This playlist contains two callbacks. Furthermore, there are two subjects that are not linked in the playlist. These subjects will be used when evaluating the scores. When you click on the overlay, you will get the bad ending. If you do nothing, you will get the good ending.

When evaluating the score at runtime, the first step is to handle the callbacks by making sure that XimpelPlayer is listening to the callback event. In ximpelApp we add an event listener in the function init():

...
    myXimpelPlayer.addEventListener("scoreEval", handleScoreCallback);
...

Next, we create a new function handleScoreCallback():

private function handleScoreCallback(event:CallBackEvent):void {
    myXimpelPlayer.addEventListener(XimpelEvent.COMPLETE, evaluateScore);
}

In the function handleScoreCallback() we add a new event listener that listens for XimpelPlayer to reach the end of the playlist. When that happens, the score is finally evaluated in the function evaluateScore():

private function evaluateScore(event:XimpelEvent):void {
    myXimpelPlayer.removeEventListener(XimpelEvent.COMPLETE, evaluateScore);
    ximpelAppViewStack.selectedChild = ximpelScreen;
    var myScore:Number = Number(myXimpelPlayer.getTotalScore())/myXimpelPlayer.scoreMultiplier;
    if (myScore > 0) {
        myXimpelPlayer.goToSubjectByIdAndPlay("GoodEnd");
    }else {
        myXimpelPlayer.goToSubjectByIdAndPlay("BadEnd");
    }
}

After the score has been evaluated, you immediately jump to the subject with the id you passed along as parameter ("GoodEnd" or "BadEnd" in above example).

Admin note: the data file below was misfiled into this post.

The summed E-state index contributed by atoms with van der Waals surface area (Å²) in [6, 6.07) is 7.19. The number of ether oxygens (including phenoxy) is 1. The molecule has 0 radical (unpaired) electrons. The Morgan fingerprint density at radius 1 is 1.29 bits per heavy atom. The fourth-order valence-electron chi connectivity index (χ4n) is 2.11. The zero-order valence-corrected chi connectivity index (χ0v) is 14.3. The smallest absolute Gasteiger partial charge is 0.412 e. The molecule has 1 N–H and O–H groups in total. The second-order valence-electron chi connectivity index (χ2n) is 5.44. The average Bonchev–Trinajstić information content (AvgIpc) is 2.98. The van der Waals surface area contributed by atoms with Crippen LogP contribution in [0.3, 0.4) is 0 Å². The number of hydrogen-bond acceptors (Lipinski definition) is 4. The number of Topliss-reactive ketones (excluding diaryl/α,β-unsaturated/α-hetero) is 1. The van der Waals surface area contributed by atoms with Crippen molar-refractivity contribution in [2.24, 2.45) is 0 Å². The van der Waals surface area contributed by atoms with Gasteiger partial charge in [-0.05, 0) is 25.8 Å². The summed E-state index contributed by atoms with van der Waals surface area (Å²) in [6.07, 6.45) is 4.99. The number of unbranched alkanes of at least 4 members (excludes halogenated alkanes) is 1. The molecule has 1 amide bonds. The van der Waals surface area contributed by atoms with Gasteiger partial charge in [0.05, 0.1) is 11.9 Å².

When you have multiple score parameters you keep track of, you first need to add the type attribute to the playlist for each score instance in a subject:

...
  <subject id="decision3">
    <description>You made a decision</description>
    <score value="2" type="people"/>
    <score value="-1" type="planet"/>
    <score value="1" type="profit"/>
    <media>
      <video file="dancing.mp4"</video>
    </media>
  </subject>
...

In above example three score types are used: people, planet and profit. The score values are added to the current total as soon this subject is started. Furthermore, you can also define negative scores if you want to reduce a certain score. Lastly, each score type is independent from one another. You can leave one out or add more depending on the score parameters you want to update with a certain subject.

Each score parameter can be referenced in your code by using the XimpelPlayer function getScoreByName():

...
    var peopleScore:Number = Number(myXimpelPlayer.getScoreByName("people"));
    var planetScore:Number = Number(myXimpelPlayer.getScoreByName("planet"));
    var profitScore:Number = Number(myXimpelPlayer.getScoreByName("profit"));

    if (peopleScore > 1 && planetScore > 5 && profitScore < -1) {
	    ...
    }else if (...){
	    ...
    }...
...

By using multiple score parameters you have more possibilities in profiling the user. Furthermore, this information can be used to create a more customized user experience, because you have more details about choices that were made.